It was hot autumn in Belarus, judging by economy. Life is in full swing both at enterprises and in ministries. The year comes to its end, so does another period of life. Scientists and managerial staff are studying the results of last five years and are making plans for the future.
Managers and reporters are focusing on export development program 2006–2010… To be honest, I smile when somebody says Belarus economy should be export-oriented. And it’s no wonder as solid position in outer markets is essential for a small country like ours. Therefore we should rather speak of volume, quality and directions of export flows.
According to data from Ministry of statistics, foreign customers have purchased Belarusian commodities and services at $10.137bn in January through August. This is by 17.7 per cent higher than last year. Foreign trade balance was in surplus and made $677.2m — quite a result! As for geography of new trade links, today it is balanced as never like economists of most diverse schools say. The expanse to EU states resulted in diversification of markets. As of January–July, 36 per cent of total Belarusian export was consumed by Russia, 8.2 per cent went to CIS states and 43.9 per cent was supplied to EU states. The development program assigns economy to increase European export up to 47 per cent. This is no small ambition as our products will face competition from quality of European goods and low prices of massive Chinese offer.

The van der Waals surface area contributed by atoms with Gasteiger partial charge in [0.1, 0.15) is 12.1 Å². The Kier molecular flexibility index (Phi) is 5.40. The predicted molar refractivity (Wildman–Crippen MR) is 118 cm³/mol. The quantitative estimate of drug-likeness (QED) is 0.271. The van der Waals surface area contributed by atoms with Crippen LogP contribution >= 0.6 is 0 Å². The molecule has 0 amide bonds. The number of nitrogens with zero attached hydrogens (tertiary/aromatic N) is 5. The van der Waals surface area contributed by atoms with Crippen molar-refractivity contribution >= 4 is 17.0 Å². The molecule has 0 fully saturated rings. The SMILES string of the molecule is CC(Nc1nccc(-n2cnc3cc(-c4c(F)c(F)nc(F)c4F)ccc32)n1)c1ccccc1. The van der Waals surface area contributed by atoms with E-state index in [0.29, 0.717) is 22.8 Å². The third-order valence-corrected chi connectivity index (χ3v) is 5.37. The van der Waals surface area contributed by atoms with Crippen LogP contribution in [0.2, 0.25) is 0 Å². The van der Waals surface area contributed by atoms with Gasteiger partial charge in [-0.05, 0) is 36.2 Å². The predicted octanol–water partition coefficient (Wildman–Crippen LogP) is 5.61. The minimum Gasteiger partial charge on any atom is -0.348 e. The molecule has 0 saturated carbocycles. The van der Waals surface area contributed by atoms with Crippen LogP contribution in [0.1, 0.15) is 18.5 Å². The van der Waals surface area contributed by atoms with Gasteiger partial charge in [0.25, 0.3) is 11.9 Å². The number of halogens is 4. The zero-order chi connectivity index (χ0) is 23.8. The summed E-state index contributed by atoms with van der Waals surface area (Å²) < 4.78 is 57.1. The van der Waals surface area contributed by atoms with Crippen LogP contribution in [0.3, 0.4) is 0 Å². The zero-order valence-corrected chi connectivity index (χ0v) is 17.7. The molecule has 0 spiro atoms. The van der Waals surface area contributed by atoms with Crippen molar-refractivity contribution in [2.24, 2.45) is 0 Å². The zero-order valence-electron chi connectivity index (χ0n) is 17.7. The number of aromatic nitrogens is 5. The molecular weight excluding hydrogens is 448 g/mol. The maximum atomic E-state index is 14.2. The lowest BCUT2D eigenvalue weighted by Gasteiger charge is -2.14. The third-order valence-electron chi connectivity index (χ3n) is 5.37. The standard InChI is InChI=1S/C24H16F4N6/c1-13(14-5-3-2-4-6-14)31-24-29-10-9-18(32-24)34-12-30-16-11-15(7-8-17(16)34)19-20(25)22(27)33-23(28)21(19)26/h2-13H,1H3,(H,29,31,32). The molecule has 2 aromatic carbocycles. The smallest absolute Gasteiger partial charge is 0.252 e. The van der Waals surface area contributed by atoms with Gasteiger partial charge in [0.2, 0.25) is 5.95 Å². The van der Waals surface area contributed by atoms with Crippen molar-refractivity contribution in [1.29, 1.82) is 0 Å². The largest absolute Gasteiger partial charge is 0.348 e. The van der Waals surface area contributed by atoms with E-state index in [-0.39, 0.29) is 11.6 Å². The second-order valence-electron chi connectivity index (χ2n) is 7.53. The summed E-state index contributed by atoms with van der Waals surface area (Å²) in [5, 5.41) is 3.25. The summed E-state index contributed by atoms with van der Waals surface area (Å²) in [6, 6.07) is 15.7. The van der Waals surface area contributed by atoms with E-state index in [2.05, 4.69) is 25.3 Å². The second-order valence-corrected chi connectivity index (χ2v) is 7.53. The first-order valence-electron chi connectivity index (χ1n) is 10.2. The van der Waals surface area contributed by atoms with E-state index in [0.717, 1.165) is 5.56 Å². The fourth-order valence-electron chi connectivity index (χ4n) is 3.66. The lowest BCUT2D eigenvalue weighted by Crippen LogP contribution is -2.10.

It’s like in boxing in the world market: those strong enjoy respect, those weak go under. Listen to the rhetoric of official economists and you will hear their clarion calls: “competitive reconnaissance”, “aggressive marketing policy”, “expansion to outer markets” and “batch modernization”… This armory must help exporters get stronger. Some already began this and are giving an example to others. Take Belarus Metal Works BMZ: recently its director general Nikolai Andrianov presented a long-term development program to reporters. According to the plan, BMZ (which exports 85 per cent of its products abroad) is expected to increase production volume from $1bn to $4.5–5bn (!) by 2025.
Back to the macro level, you can see two development scenarios: a basic and an optimistic one. According to the first, by 2010 Belarusian export will increase 1.55 times, the second one provides a 1.8-fold boost. World business climate is almost beyond control but life’s for optimists, you know.
by Andrey Vasiliev